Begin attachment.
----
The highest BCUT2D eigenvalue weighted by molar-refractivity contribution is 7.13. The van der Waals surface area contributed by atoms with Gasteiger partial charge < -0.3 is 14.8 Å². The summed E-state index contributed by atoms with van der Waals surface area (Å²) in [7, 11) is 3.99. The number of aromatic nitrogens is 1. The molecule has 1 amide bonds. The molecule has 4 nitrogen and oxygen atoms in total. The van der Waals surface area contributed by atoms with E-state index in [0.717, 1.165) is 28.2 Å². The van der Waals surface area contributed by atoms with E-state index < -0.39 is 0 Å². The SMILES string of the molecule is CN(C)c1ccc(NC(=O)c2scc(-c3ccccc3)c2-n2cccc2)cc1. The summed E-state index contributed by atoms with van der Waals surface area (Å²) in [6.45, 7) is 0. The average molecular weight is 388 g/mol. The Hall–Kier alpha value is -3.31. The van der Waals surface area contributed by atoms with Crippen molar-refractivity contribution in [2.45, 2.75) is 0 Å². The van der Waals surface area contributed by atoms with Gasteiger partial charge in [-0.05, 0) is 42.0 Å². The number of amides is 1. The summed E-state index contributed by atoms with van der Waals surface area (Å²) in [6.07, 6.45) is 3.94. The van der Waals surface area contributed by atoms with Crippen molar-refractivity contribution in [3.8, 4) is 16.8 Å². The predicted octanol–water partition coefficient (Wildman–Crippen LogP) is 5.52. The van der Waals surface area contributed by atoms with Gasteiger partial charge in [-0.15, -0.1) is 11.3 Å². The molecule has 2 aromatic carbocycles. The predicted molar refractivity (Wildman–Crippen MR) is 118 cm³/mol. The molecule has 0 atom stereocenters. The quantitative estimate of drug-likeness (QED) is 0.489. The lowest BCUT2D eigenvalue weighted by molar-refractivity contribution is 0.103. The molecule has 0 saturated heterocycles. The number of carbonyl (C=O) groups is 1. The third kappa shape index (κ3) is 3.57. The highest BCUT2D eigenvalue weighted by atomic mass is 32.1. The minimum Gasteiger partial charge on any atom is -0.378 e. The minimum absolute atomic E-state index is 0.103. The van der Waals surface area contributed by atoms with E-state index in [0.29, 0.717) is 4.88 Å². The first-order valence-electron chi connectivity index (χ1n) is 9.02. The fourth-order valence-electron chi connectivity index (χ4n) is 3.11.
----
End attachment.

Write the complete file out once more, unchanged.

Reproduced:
The highest BCUT2D eigenvalue weighted by molar-refractivity contribution is 7.13. The van der Waals surface area contributed by atoms with Gasteiger partial charge < -0.3 is 14.8 Å². The summed E-state index contributed by atoms with van der Waals surface area (Å²) in [7, 11) is 3.99. The number of aromatic nitrogens is 1. The molecule has 1 amide bonds. The molecule has 4 nitrogen and oxygen atoms in total. The van der Waals surface area contributed by atoms with E-state index in [0.717, 1.165) is 28.2 Å². The van der Waals surface area contributed by atoms with E-state index < -0.39 is 0 Å². The SMILES string of the molecule is CN(C)c1ccc(NC(=O)c2scc(-c3ccccc3)c2-n2cccc2)cc1. The summed E-state index contributed by atoms with van der Waals surface area (Å²) in [6.45, 7) is 0. The average molecular weight is 388 g/mol. The Hall–Kier alpha value is -3.31. The van der Waals surface area contributed by atoms with Crippen molar-refractivity contribution in [2.45, 2.75) is 0 Å². The van der Waals surface area contributed by atoms with Gasteiger partial charge in [-0.05, 0) is 42.0 Å². The number of amides is 1. The summed E-state index contributed by atoms with van der Waals surface area (Å²) in [6.07, 6.45) is 3.94. The van der Waals surface area contributed by atoms with Crippen molar-refractivity contribution in [3.8, 4) is 16.8 Å². The predicted octanol–water partition coefficient (Wildman–Crippen LogP) is 5.52. The van der Waals surface area contributed by atoms with Gasteiger partial charge in [-0.15, -0.1) is 11.3 Å². The molecule has 2 aromatic carbocycles. The predicted molar refractivity (Wildman–Crippen MR) is 118 cm³/mol. The molecule has 0 atom stereocenters. The quantitative estimate of drug-likeness (QED) is 0.489. The lowest BCUT2D eigenvalue weighted by molar-refractivity contribution is 0.103. The molecule has 0 saturated heterocycles. The number of carbonyl (C=O) groups is 1. The third kappa shape index (κ3) is 3.57. The highest BCUT2D eigenvalue weighted by atomic mass is 32.1. The minimum Gasteiger partial charge on any atom is -0.378 e. The minimum absolute atomic E-state index is 0.103. The van der Waals surface area contributed by atoms with E-state index in [0.29, 0.717) is 4.88 Å². The first-order valence-electron chi connectivity index (χ1n) is 9.02. The fourth-order valence-electron chi connectivity index (χ4n) is 3.11.